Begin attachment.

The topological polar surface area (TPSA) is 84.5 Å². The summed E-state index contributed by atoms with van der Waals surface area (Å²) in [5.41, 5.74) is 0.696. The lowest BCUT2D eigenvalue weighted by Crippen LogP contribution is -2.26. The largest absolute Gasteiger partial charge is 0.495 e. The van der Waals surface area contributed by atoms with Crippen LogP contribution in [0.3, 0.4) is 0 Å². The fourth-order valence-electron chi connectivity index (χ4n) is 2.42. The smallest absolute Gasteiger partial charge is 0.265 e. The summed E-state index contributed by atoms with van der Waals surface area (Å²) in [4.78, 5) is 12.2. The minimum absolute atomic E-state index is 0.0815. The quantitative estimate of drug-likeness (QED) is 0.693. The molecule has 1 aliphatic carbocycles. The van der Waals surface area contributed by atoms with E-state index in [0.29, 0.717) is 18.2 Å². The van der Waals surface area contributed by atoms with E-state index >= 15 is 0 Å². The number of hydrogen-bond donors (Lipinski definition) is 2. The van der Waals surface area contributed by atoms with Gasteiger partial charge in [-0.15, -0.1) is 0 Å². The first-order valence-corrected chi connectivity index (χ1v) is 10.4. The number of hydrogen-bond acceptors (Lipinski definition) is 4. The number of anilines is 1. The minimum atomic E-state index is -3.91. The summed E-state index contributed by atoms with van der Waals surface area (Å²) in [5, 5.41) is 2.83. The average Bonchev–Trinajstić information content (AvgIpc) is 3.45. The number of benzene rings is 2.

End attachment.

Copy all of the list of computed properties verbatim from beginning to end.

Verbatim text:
The topological polar surface area (TPSA) is 84.5 Å². The summed E-state index contributed by atoms with van der Waals surface area (Å²) in [5.41, 5.74) is 0.696. The lowest BCUT2D eigenvalue weighted by Crippen LogP contribution is -2.26. The largest absolute Gasteiger partial charge is 0.495 e. The van der Waals surface area contributed by atoms with Crippen LogP contribution in [0.3, 0.4) is 0 Å². The fourth-order valence-electron chi connectivity index (χ4n) is 2.42. The smallest absolute Gasteiger partial charge is 0.265 e. The summed E-state index contributed by atoms with van der Waals surface area (Å²) in [4.78, 5) is 12.2. The minimum absolute atomic E-state index is 0.0815. The quantitative estimate of drug-likeness (QED) is 0.693. The molecule has 1 aliphatic carbocycles. The van der Waals surface area contributed by atoms with E-state index in [0.29, 0.717) is 18.2 Å². The van der Waals surface area contributed by atoms with E-state index >= 15 is 0 Å². The number of hydrogen-bond donors (Lipinski definition) is 2. The van der Waals surface area contributed by atoms with Gasteiger partial charge in [-0.15, -0.1) is 0 Å². The first-order valence-corrected chi connectivity index (χ1v) is 10.4. The number of hydrogen-bond acceptors (Lipinski definition) is 4. The number of anilines is 1. The minimum atomic E-state index is -3.91. The summed E-state index contributed by atoms with van der Waals surface area (Å²) in [5, 5.41) is 2.83. The average Bonchev–Trinajstić information content (AvgIpc) is 3.45. The number of benzene rings is 2.